Sydney Sweeney And Brittany O’Grady Were Terrified People Would Think They Were Like Their ‘White Lotus’ Twosome

Who was the most evil character on HBO Max’s recently concluded The White Lotus? Was it Jake Lacy’s petulant rich kid Shane? Was it his mother, played by Molly Shannon? (Whatever you do, don’t pick Murray Bartlett’s troubled manager Armond, who arguably did nothing wrong.) For some, the answer is two-fold: It’s Sydney Sweeney’s Olivia and Brittany O’Grady’s Paula, the Gen Z mean girls from hell. They were so cruel, so withering in their disdain for everyone, that the two actresses made a point of pointing out that, in real life, they’re not like that.

In a recent interview with The New York Times, Sweeney and O’Grady made sure to distance themselves from the gruesome twosome.

“I’m super sensitive, so I was like, ‘Oh, gosh, we’re not that awful,’” O’Grady told the paper, “and then I’m looking back, and I’m like, ‘Oh gosh, we really did our job.” She also emphasized that her actual friendships are nothing like the uneasy one between Paula and Olivia.

“Can you imagine having a friendship with Paula or Olivia?” Sweeney said. She did, however, point out that the two aren’t representative of their entire generation. “I think we were a specific subculture of Gen Z. I don’t think every person in Gen Z is like Olivia and Paula.”

What’s more, O’Brady said she personally feels partial kinship with the generation ahead of her. “I have an older sister, and I hung around a lot of millennials growing up. So I identify more with millennial culture,” she said. “But I’m ’96, so I’m right on that cusp of being a millennial and Gen Z. My sister was saying that if you’re in the middle of the two like I am, it depends on what, culturally, you identify more with. One was, which is kind of gruesome, but if you remember 9/11, that means you’re considered a millennial.”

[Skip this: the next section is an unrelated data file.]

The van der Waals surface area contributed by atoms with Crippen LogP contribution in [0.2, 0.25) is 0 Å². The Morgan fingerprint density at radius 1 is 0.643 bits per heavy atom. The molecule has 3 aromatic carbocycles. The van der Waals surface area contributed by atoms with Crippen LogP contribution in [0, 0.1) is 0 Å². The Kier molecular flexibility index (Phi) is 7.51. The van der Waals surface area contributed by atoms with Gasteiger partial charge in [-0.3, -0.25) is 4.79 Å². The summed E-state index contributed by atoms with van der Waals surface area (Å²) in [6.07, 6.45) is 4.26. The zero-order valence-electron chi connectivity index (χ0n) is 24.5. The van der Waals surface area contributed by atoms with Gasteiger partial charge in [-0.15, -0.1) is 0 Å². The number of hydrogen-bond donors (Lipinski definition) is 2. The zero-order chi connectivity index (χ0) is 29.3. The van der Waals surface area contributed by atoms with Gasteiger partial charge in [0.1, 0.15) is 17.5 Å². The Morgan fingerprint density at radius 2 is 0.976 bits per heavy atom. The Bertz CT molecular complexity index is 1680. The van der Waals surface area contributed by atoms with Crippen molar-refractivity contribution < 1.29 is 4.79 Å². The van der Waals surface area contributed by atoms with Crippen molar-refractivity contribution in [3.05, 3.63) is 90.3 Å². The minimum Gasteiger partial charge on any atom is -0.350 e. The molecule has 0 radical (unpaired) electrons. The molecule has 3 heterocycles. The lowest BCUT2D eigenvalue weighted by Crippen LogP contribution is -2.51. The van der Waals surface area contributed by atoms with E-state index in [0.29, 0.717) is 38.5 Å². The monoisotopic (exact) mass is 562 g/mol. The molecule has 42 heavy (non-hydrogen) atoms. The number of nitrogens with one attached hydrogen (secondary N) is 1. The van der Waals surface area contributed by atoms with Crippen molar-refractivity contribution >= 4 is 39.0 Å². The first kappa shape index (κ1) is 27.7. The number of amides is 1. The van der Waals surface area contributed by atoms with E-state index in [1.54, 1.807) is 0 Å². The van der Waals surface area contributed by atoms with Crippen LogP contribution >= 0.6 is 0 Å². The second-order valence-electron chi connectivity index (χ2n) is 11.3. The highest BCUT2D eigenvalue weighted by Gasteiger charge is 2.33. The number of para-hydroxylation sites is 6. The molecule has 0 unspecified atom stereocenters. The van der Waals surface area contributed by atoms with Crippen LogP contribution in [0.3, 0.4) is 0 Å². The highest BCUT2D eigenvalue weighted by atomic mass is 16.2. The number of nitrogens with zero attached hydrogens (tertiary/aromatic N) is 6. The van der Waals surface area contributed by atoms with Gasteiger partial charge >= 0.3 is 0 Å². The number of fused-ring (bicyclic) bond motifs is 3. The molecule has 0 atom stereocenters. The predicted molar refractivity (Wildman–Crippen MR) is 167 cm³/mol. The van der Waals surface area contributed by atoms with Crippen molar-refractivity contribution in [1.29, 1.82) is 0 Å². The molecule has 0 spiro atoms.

Mind you, Paula is debatably a slightly better person than Olivia, who’s far more cutting and condescending, not only to her younger brother but to strangers like Alexandra Daddario’s flailing freelance journalist Rachel. Then again, Paula did orchestrate one of the most upsetting parts of the show, even if she mostly meant well, sort of. But it sounds like people will be discussing them for quite a while.

(Via NYT)